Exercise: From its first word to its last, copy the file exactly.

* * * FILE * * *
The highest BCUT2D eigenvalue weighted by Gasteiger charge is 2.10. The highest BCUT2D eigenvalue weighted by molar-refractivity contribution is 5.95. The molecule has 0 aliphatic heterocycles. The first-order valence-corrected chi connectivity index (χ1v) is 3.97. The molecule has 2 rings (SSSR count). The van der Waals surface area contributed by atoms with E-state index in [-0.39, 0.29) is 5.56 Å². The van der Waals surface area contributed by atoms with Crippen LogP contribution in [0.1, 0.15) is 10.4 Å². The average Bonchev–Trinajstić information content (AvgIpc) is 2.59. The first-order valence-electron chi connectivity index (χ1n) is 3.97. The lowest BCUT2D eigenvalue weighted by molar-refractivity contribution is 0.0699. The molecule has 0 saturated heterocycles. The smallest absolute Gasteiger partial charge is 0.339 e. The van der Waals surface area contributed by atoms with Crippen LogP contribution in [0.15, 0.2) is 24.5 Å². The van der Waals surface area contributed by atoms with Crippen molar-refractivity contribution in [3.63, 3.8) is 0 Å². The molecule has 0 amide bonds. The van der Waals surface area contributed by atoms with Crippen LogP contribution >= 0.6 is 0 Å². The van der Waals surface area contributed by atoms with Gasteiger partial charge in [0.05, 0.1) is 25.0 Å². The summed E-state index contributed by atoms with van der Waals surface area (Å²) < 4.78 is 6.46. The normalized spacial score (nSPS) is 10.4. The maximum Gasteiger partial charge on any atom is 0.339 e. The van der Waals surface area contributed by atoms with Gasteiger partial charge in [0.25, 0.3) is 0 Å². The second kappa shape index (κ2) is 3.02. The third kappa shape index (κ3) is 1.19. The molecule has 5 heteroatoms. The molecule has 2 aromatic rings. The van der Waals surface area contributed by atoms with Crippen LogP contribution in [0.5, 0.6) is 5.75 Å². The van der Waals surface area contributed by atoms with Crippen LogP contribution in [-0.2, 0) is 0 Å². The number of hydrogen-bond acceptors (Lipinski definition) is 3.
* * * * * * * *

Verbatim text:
The highest BCUT2D eigenvalue weighted by Gasteiger charge is 2.10. The highest BCUT2D eigenvalue weighted by molar-refractivity contribution is 5.95. The molecule has 0 aliphatic heterocycles. The first-order valence-corrected chi connectivity index (χ1v) is 3.97. The molecule has 2 rings (SSSR count). The van der Waals surface area contributed by atoms with E-state index in [-0.39, 0.29) is 5.56 Å². The van der Waals surface area contributed by atoms with Crippen LogP contribution in [0.1, 0.15) is 10.4 Å². The average Bonchev–Trinajstić information content (AvgIpc) is 2.59. The first-order valence-electron chi connectivity index (χ1n) is 3.97. The lowest BCUT2D eigenvalue weighted by molar-refractivity contribution is 0.0699. The molecule has 0 saturated heterocycles. The smallest absolute Gasteiger partial charge is 0.339 e. The van der Waals surface area contributed by atoms with Crippen LogP contribution in [0.15, 0.2) is 24.5 Å². The van der Waals surface area contributed by atoms with Crippen molar-refractivity contribution in [3.63, 3.8) is 0 Å². The molecule has 0 amide bonds. The van der Waals surface area contributed by atoms with Crippen LogP contribution >= 0.6 is 0 Å². The van der Waals surface area contributed by atoms with Gasteiger partial charge in [0.05, 0.1) is 25.0 Å². The summed E-state index contributed by atoms with van der Waals surface area (Å²) < 4.78 is 6.46. The normalized spacial score (nSPS) is 10.4. The maximum Gasteiger partial charge on any atom is 0.339 e. The van der Waals surface area contributed by atoms with Gasteiger partial charge in [0.25, 0.3) is 0 Å². The second kappa shape index (κ2) is 3.02. The third kappa shape index (κ3) is 1.19. The molecule has 5 heteroatoms. The molecule has 2 aromatic rings. The van der Waals surface area contributed by atoms with Crippen LogP contribution in [0.5, 0.6) is 5.75 Å². The van der Waals surface area contributed by atoms with Crippen LogP contribution in [-0.2, 0) is 0 Å². The number of hydrogen-bond acceptors (Lipinski definition) is 3.